Crater Lake

September 20, 2009

Some time ago I wrote about a suiseki that reminds me of a visit to Crater Lake with my mother (Evocation).  Making the daiza for this stone had fired Mas’ imagination and, having once viewed Crater Lake from 30,000 feet,  Mas wanted to go and see this magical place. We finally went this year as part of a road trip to the Pacific Northwest.

The night before, even though we had been on the road for nearly two weeks, we were like little kids waiting for Christmas who are too excited to sleep.  We got up about 4 am and left our motel just before dawn for the drive up Highway 138, along the North Umpqua River, to Crater Lake National Park.

The river runs through a dense forest, and is a quiet, introspective place.  There are no large vistas, instead you focus on the changing textures of the water surface and the play of light and shadow. We had only a beaver and the occasional fisherman to share our solitude.

Arriving at Crater Lake, the dense forest gave way to sparse vegetation with widely spaced trees, and the grand view of the lake opened up.

The crater (or more accurately caldera) was formed about 7700 years ago when the 12,000 foot high Mt. Mazama collapsed following a huge eruption. This eruption,  the largest to have occurred on earth in the last 10,000 years, scattered ash 6 inches deep over 5000 sq. miles (15 cm over 12,950 sq km).  The rim of the resulting crater stands at 7100 feet – meaning that 5000 feet of mountain disappeared in the eruption and collapse.

The rim rises 1000 feet (305 m) above the surface of the lake which formed inside the crater.  The lake is the deepest in the U.S. at about 1943 feet deep (592 meters) and the seventh deepest in the world.  The lake has no inflows or outflows and maintains itself through rain and snow melt.  The deep indigo color of the lake comes from the great depth of exceptionally clear, pure water.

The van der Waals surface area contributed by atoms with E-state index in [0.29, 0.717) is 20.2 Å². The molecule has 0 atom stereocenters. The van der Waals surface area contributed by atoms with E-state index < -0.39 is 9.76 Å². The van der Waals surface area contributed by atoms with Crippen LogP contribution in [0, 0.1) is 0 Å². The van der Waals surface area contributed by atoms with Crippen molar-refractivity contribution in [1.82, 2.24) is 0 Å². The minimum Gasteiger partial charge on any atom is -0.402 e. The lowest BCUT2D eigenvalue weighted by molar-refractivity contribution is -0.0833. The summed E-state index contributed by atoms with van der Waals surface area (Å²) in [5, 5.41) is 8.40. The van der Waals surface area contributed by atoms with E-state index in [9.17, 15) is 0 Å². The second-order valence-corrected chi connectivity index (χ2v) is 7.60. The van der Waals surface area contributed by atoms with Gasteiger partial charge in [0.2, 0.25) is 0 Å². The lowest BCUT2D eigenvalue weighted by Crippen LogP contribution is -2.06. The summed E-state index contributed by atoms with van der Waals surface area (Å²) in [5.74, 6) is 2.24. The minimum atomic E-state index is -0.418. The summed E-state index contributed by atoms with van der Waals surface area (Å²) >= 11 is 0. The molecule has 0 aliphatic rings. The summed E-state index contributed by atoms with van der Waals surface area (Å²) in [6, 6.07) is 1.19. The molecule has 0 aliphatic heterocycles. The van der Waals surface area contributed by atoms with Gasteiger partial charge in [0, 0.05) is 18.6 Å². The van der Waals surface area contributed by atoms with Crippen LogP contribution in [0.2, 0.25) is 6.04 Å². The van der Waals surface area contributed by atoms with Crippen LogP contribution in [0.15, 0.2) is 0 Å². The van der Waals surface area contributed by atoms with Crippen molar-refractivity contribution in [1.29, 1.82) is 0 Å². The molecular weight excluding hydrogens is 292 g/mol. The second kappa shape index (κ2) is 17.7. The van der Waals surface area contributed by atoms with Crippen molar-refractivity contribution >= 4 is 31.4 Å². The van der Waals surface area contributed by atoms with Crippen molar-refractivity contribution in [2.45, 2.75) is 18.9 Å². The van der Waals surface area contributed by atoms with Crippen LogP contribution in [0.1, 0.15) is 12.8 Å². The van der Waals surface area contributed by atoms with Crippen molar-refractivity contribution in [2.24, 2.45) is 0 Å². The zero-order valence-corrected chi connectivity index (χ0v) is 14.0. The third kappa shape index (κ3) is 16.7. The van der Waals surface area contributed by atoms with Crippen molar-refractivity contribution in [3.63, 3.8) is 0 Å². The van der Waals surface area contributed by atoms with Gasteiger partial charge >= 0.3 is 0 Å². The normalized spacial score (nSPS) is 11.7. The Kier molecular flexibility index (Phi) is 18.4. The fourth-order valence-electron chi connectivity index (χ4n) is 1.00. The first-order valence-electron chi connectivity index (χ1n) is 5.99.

Following the cataclysm, the volcano continued smaller eruptions, building cinder cones within the crater.  The largest of these is Wizard Island, which rises 2700 feet (820 meters) above the crater floor, and about 767 feet (234 meters) above the water surface.  The last eruption was about 5000 years ago, but continued hydrothermal activity at the bottom of the lake shows that the volcano is not extinct.

We spent the rest of the day on the Rim Drive, enjoying the colors and patterns on the water, the rock formations, and the whitebark pines that grow along the crater edge.

At the end of the day, with the sun getting low, we started what we expected to be a relaxed, quiet drive along the Rogue River on Highway 62 to Medford. But suddenly, as we approached the town of Union Creek, we saw amazing rapids by the side of the road.  We quickly pulled off and found ourselves at the Rogue River Gorge.  Here the river tumbles over waterfalls and through narrow chutes formed by hardened lava.   Earlier in our trip we had crossed the sedate, mature river where it flows quietly into the Pacific Ocean.  Now we were seeing it in its youth, dancing joyfully down the mountain.

What memories I have whenever I look at my little suiseki.

Click any picture to see a gallery of photos from our Crater Lake visit

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